Ha…Ha | Gotham “Rise of The Villains: The Last Laugh” Review
Gotham has come out firing this season, and “Rise of The Villains: The Last Laugh,” continues the strong start to season two. But while the episode overall was great, it will certainly rub everyone one way or the other. Of all people, I am the one to always call shows too safe, and that is doubly so for network television. Of course, it being Gotham, we know that certain characters won’t die, but this episode features one of the most interesting deaths of the series so far. And I can’t decide how I feel about it.
As with all TV reviews, heavy spoilers follow. Jerome has always been positioned as being The Joker from the moment he was introduced, and he played the part extremely well. His killer laugh and creepy changes in emotion were just too perfect. The first two episodes were very Jerome-centric and really sold me on the idea that this could definitely be The Joker, a brilliant one at that. But wait, part of this episode’s title is “Last Laugh.” Yep, you guessed it, this is the end of The future Joker as we know it, in a physical form that is. See, earlier on in the episode, Jerome’s blind fortune-telling father was confronted by Tabitha and Jerome, and their aim was to make it appear like he was the one that broke his son out of prison. As they are talking, his father tells Jerome, “you will be a curse upon Gotham. Your legacy will be death and madness.” No truer words have been spoken in the show.
After Jerome is killed by the conniving Theo Galavan, we see various people across Gotham becoming enamored with Jerome’s laugh at the magic show (I’ll get to that in a minute). His laugh enrages them and makes them mad, and they just start killing people. Whether it be their friends or random people, it is spur of the moment killings for the fun of it.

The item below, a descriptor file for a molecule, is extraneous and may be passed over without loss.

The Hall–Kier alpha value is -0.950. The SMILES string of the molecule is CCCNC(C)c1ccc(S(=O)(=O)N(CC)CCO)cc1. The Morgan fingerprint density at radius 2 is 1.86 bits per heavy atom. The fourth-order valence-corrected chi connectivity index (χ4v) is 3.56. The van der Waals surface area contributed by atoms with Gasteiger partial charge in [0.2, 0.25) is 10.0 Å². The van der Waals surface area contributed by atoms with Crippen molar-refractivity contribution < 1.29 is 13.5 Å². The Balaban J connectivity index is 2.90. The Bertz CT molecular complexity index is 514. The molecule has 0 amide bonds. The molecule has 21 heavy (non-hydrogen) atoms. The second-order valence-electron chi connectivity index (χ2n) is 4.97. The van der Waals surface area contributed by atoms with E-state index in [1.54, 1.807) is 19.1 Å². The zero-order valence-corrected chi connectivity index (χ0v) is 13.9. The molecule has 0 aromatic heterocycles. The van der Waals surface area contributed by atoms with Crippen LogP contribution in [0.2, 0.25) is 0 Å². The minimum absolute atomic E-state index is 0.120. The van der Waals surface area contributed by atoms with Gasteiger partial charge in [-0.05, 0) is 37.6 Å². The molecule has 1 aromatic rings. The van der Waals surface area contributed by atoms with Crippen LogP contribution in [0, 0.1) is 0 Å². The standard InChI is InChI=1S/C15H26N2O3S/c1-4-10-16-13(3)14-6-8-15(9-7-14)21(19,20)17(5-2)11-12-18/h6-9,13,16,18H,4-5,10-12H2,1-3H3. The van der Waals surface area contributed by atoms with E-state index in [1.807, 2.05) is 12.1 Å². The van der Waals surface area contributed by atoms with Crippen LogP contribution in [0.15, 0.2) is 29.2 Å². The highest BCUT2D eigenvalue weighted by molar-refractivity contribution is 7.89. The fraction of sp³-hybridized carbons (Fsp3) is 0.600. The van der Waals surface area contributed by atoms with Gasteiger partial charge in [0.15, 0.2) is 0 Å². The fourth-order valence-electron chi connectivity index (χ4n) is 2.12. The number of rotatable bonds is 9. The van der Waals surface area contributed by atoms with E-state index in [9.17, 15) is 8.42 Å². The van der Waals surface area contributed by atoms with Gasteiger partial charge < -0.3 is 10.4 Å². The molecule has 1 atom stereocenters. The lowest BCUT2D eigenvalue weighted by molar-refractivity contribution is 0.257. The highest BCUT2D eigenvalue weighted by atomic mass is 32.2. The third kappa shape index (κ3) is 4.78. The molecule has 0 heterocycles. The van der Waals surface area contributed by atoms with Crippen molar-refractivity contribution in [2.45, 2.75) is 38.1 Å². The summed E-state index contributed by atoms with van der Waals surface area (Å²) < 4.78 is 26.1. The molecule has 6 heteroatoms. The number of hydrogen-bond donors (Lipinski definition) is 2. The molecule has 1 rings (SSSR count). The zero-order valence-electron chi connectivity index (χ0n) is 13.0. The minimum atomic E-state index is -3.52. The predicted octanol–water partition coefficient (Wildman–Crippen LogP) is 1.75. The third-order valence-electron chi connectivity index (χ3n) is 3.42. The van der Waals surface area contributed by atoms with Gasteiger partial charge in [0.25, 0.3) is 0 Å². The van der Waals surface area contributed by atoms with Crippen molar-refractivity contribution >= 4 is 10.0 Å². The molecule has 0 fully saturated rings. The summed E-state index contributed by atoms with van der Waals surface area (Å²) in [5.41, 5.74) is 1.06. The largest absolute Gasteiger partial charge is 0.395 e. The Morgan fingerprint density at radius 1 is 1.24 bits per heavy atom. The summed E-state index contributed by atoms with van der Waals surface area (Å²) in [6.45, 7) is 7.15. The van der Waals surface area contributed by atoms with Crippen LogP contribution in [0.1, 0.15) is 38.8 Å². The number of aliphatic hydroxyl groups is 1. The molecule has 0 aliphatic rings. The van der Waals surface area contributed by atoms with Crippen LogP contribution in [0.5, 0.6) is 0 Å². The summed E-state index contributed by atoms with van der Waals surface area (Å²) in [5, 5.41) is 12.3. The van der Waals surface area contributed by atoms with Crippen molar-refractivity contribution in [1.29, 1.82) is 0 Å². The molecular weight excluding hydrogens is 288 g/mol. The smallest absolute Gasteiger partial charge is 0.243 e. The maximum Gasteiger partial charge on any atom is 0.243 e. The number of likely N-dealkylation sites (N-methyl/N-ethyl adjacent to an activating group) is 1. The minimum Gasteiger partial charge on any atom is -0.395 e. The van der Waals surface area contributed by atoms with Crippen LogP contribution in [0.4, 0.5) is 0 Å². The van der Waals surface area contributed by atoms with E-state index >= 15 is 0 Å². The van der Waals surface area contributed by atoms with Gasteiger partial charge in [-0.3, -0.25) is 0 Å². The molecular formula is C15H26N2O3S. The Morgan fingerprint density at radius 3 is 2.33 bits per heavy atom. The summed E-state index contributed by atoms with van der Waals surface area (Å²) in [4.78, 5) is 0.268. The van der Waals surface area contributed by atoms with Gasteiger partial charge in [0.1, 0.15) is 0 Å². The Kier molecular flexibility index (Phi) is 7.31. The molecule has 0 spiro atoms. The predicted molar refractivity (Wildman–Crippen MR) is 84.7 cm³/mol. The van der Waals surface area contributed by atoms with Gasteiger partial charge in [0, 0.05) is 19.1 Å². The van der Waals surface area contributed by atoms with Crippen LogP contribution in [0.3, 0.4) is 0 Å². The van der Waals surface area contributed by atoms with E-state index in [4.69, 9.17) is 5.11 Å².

Spoilers about the graphic novel, “The Killing Joke,” appear in this paragraph, if you don’t want to see them just skip to the next paragraph.
In what I can only assume as intentional, this really harkens back to the seminole Joker story, The Killing Joke. While the ending of the graphic novel is left very up in the area. Some debate that Batman killed The Joker, while others contest that The Joker was simply whisked away in the police cars. It’s the meat of the story that is so strongly relateable in this episode. While Jerome’s fate is quite certain, the crux of Jerome’s character and that of The Joker in “The Killing Joke” is that everyone is mad, and it only takes one thing to completely change them. Just one bad day. It’s interesting, however, that the random people around Gotham committing these murders were set off simply by his laugh.
Personally, I get that they were trying to go for the idea that it’s not just one person that’s The Joker. It’s not a physical form and is more of a thought, a persona. But, man am I going to miss Jerome. His acting was spectacular, and he is far more interesting than the ignorantly serious Theo Galavan.
The scene of the main crime is at a Gala event for The Children’s Hospital. All the big wigs of Gotham are present, and somehow Theo was able to get Barbara and Jerome to be the main act. Bruce Wayne is picked as a volunteer doing the whole, lay in the box and we are going to split you in half trick. Alfred nearly loses it, but it was all in good fun and one of the few times that Bruce actually has a laugh. But, from this point things get much more serious as they call up the Deputy Mayor. As they are getting him situated, Barbara leans over and her mask falls off. Leslie Thompkins instantly recognizes her, but it’s too late. Jerome kills the Deputy Mayor.
Similar to just about all superhero forms of media, one character recognizes that all Gotham needs is a hero, and Theo Galavan will be that here at the expense of Jerome. He was so sneaky that he was able to play everyone into thinking that he was righteous in stopping Jerome. Gotham is at the fingertips of Theo, and no one is none the wiser.
As for Barbara, she does get away, and I am starting to like her as a villain more and more. Throughout the episode, I am convinced that she is playing the Galavans. Early on in the episode, she’s getting romantic with a leather-clad Tabitha, and only scenes later she is hugging up on Theo. It’s clear that she plans on pitting the two against one another, but I’m curious to what end. Also, the suspicion that she could possibly be some incarnation of Harley Quinn is furthered in this episode when she hits Theo in the head with a hammer. With a hammer…
Alfred, once again provides some nice bits of comedic relief when he starts fawning over Leslie. He flirts with her before and after the entire ordeal at the Gala, and it’s insanely funny when he mentions sending flowers to her right in front of Jim. Bruce and Alfred have a little bonding moment when Alfred asks if Bruce knew all along that the two were a couple.